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Friday Afternoon Club: International Potluck

An assortment of food dishes at a church potluck.
An assortment of food dishes at a church potluck. (Photo credit: Wikipedia)

What’s on your plate? It’s most likely the usual: a hamburger with french fries, enchiladas, or maybe some mac and cheese. And let’s not forget the power of delicious, warm deep-dish pizza.

These are just a few of the old-fashioned comfort foods that Americans thoroughly enjoy, and have embraced for decades. After all, we are creatures of comfort.

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However, there is something to be said for trying new things.

This weekend is the perfect time for a change of scenery. Since today is the last Friday of the month, the International House will be hosting a potluck featuring foreign foods from all over the world.

These international potluck nights offers both an escape from routine and opportunity to interact with students and the community.

Maimona Fadlelmula is a senior at CSU, and has hosted two potluck events through Coisa International Student Affairs. Coisa, among other student organizations, takes turns hosting potluck nights.

“For me, it was good to meet community members and to introduce international members to the community,” Fadlelmula said. “People go to it for years and years. They aren’t even asked to do it.”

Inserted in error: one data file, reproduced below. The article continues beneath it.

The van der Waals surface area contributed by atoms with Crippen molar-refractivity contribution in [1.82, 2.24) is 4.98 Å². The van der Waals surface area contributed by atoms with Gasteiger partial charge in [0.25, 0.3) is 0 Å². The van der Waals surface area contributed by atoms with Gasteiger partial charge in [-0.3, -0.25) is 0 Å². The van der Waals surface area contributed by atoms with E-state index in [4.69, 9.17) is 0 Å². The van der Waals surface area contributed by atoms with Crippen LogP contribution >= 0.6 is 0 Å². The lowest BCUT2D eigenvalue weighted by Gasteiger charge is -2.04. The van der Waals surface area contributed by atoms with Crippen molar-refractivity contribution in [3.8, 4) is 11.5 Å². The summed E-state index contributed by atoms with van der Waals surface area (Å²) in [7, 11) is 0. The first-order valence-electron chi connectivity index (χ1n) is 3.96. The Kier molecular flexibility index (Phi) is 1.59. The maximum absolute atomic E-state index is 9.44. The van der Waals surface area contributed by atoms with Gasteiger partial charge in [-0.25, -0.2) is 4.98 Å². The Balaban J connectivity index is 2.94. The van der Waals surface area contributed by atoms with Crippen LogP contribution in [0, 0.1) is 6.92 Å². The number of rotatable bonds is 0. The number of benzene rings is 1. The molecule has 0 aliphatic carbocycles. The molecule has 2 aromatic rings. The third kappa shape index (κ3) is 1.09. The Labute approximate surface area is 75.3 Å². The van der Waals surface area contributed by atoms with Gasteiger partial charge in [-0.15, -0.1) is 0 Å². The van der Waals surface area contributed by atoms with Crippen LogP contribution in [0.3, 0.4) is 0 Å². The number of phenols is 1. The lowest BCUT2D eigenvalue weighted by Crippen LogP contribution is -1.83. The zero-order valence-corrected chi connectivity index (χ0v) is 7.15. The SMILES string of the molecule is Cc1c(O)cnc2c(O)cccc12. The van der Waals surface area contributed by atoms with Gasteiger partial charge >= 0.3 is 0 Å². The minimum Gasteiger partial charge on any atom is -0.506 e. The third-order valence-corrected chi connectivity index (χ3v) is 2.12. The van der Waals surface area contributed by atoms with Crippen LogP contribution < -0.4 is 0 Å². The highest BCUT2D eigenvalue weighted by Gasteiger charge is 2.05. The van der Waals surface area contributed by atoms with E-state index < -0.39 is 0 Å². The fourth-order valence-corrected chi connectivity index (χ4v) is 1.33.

On average, there are about 100 people that attend this event. This includes not only CSU students, but a large population of international students as well.

Kayla Rivers, a peer adviser at the Education Abroad office, has attended several international potlucks.

“There was this woman that brought around chocolate truffles,” said Rivers about her experience. “She was about 100 years old and was so kind and adorable. The truffles were Turkish.”

Each event has its own theme, making it unique. Aimee Nord also works at Education Abroad, and helps coordinate the potlucks.

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“Each one is really different,” Nord said. “One night you can learn all about Romania, and another night will be Indian night.”

In addition to the food, international students often present on their culture or create activities for attendees to participate in.

“It isn’t a place you need to bring friends,” Nord said. “The point is to be exposed and to get comfortable.”

While the International House hosts the international potluck nights at the end of each month, The Friday Afternoon Club coordinates dessert or dinner events every Friday. All events are held at the International House and go from 6 – 7:30 p.m. There is no fee to attend, although donations are welcomed.

“The location is close for both domestic and international student,” Fadlelmula said. “It’s closer to campus, which makes it easier to go to. (You can) bike there or get a ride there.”

According to Rivers, potluck nights make it easy to strike up conversations with other students while providing a laid back atmosphere.

“Sharing food is always a good way to bring people together,” Rivers said.

The potlucks and dinners are a long-standing tradition, starting on campus almost 40 years ago. There will be plenty to learn with the international potluck, and you don’t even have to travel outside the neighborhood for the new experience.

Collegian Entertainment Reporter Anna Groeling can be reached at entertainment@collegian.com. 

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